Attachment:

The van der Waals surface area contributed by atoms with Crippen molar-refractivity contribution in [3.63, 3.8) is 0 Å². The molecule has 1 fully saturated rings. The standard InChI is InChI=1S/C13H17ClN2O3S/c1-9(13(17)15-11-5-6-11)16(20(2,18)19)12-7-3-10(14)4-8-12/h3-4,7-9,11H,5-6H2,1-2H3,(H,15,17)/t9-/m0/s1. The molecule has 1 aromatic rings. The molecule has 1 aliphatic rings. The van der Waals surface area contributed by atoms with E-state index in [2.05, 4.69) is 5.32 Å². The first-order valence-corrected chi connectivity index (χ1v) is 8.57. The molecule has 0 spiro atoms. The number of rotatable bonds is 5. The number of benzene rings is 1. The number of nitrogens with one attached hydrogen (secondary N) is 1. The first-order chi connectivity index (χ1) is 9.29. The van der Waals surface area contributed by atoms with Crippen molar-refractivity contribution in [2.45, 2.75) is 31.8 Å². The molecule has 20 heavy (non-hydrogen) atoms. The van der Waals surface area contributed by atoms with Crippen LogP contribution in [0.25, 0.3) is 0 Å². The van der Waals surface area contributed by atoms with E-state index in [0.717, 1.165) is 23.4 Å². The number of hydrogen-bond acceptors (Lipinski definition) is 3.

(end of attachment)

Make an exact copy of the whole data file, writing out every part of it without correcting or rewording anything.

The van der Waals surface area contributed by atoms with Crippen molar-refractivity contribution in [3.63, 3.8) is 0 Å². The molecule has 1 fully saturated rings. The standard InChI is InChI=1S/C13H17ClN2O3S/c1-9(13(17)15-11-5-6-11)16(20(2,18)19)12-7-3-10(14)4-8-12/h3-4,7-9,11H,5-6H2,1-2H3,(H,15,17)/t9-/m0/s1. The molecule has 1 aromatic rings. The molecule has 1 aliphatic rings. The van der Waals surface area contributed by atoms with E-state index in [2.05, 4.69) is 5.32 Å². The first-order valence-corrected chi connectivity index (χ1v) is 8.57. The molecule has 0 spiro atoms. The number of rotatable bonds is 5. The number of benzene rings is 1. The number of nitrogens with one attached hydrogen (secondary N) is 1. The first-order chi connectivity index (χ1) is 9.29. The van der Waals surface area contributed by atoms with Crippen molar-refractivity contribution in [2.45, 2.75) is 31.8 Å². The molecule has 20 heavy (non-hydrogen) atoms. The van der Waals surface area contributed by atoms with Crippen LogP contribution in [0.25, 0.3) is 0 Å². The van der Waals surface area contributed by atoms with E-state index in [0.717, 1.165) is 23.4 Å². The number of hydrogen-bond acceptors (Lipinski definition) is 3.